By: C. R. (Nova24TV.si)
The “depoliticised” RTV Slovenia Council has confirmed Mirko Štular as the director of Radio Slovenia, Kaja Jakopič as the director of digital content, and the appointment of Ksenija Horvat as the director of Television, for which the CEO of RTVS believes is one of the “most reputable journalistic figures at RTVS”, but in reality, the public remembers her as a journalist with an extremely unprofessional and activist approach.
The management of Radiotelevizija Slovenija received the consent of the RTV Slovenia Council for the appointment of the mentioned candidates to the director positions after a repeat tender. Mirko Štular received unanimous support from 15 council members, as did Kaja Jakopič. Ksenija Horvat received 14 votes from council members, and one abstained. Horvat had been aspiring to the position of TV director since the Golob government took office but remained an advisor to the new RTVS management. Her promotion was allegedly hindered by the Member of the Gibanje Svoboda party, Mojca Pašek Šetinc, who has a longstanding aversion to Horvat from their previous working relationship.
According to reports from MMC RTV, Horvat stated that her “goal is an institutionally and editorially independent public broadcaster that will meet the expectations of viewers of all generations in the fields of politics, culture, economy, science, sports, and entertainment, and will be financially responsible to contributors.” However, based on her past, these are just words, and she meant to say that the programme will be “tailored” to left-wing activists who have taken control of the public broadcaster. Former Prime Minister Janez Janša responded to this by saying, “The goal of any depoliticisation is always the rule of like-minded individuals or DICTATORSHIP – @RTV_Slovenija”.
It is worth noting that Horvat was also part of the “left-wing” elite when discussing the Report on the State of the Rule of Law 2023 titled Media, Journalism, and Democracy. The presentation took place in Pritličje, a left-wing hub, and even included Barbara Rajgel, a lawyer and member of the Legal Network, which is a group of far-left lawyers who drafted the law on RTV Slovenia, through which the Golob government took control of RTV Slovenia and completely subordinated it.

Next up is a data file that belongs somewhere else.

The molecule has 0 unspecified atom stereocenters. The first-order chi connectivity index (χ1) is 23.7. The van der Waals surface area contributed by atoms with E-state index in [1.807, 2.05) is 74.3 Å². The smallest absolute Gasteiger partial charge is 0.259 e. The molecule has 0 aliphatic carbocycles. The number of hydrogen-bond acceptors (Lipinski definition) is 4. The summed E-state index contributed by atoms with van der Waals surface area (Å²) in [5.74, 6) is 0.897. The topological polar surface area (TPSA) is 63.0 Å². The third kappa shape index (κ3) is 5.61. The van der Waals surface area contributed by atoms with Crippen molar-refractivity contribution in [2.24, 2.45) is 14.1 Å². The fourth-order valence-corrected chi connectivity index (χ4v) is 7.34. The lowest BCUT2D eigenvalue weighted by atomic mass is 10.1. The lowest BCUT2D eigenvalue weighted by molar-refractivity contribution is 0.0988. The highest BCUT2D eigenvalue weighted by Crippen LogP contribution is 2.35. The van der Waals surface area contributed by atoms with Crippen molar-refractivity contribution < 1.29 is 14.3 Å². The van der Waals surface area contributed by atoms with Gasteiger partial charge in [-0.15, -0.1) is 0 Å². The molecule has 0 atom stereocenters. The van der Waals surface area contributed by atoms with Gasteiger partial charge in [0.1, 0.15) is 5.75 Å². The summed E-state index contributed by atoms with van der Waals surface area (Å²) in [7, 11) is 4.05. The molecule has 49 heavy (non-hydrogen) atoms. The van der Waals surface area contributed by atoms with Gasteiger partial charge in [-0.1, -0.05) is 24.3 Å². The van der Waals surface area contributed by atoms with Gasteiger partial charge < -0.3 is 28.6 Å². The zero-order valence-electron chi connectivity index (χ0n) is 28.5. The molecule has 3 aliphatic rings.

We have previously reported that Horvat had been considered a serious candidate for the position of TV Slovenia director to replace the outgoing Uroš Urbanija. However, according to reports from Bojan Požar, her “strained” relationship with the Gibanje Svoboda MP, Mojca Pašek Šetinc, allegedly prevented her from obtaining the position. Now, one of the prominent advocates for a “depoliticised RTVS” seems to have secured her “reward”. She gained notoriety in the public eye due to an extramarital affair with her current partner, former programme director of TVS, Janez Lombergar, also known as Lombi. Because of this relationship, she dramatically left her former husband, social and political activist at Mladina, Peter Petrovčič.
It is important to remember that in the past, Horvat openly displayed biased political activism. One notable incident was when left-wing activist Tea Jarc verbally attacked former Prime Minister Janez Janša on Mount Triglav (Kredarica), and Horvat even supported this act of violence. Ksenija Horvat’s programme “Intervju” featured several prominent left-wing figures, including Dragan Petrovec, Janez Kocijančič, Mladen Dolar, Vesna Milek, Ali Žerdin, and Boris Bergant. Horvat is undoubtedly part of the core group of “party-line” journalists, and this was evident in her past choice of guests.
Horvat even encouraged violence on national television
What was particularly striking was the extremely unprofessional and activist approach of host Horvat when she put words into her guest’s mouth and even passed judgment on the incident at Mount Triglav, where Tea Jarc confronted Minister of the Interior Aleš Hojs and Prime Minister Janez Janša verbally. The incident had united the entire public, both on the left and the right, in viewing it as an inappropriate and highly tasteless response from the union activist Jarc and the cycling protesters. However, host Horvat saw it differently and claimed that she had engaged with them in a non-offensive and reasoned manner. She did admit to raising her voice a little too much. So, the new definition of the power of argument seems to be clear: shouting and stigmatising anyone you disagree with or do not politically align with. Even in sacred places like the Slovenian mountains. Such behaviour was once exhibited by fascists, Titoists, Chinese revolutionaries under Mao Zedong’s leadership, and others who were not proponents of democracy and tolerant discourse. Today, these aggressors seem to have support from the national broadcaster and certain extreme leaders.
We are now only waiting for the moment when Horvat will start her own action in the style of balcony revolutionaries. RTV Slovenia has indeed begun challenging with its extreme left-leaning behaviour and reporting, displaying uncritical support for the Golob government, and favouring other external actors, including Russia and the terrorist group Hamas. The action of not paying the RTV fee has started and is gaining momentum, and it does not seem like it will end anytime soon.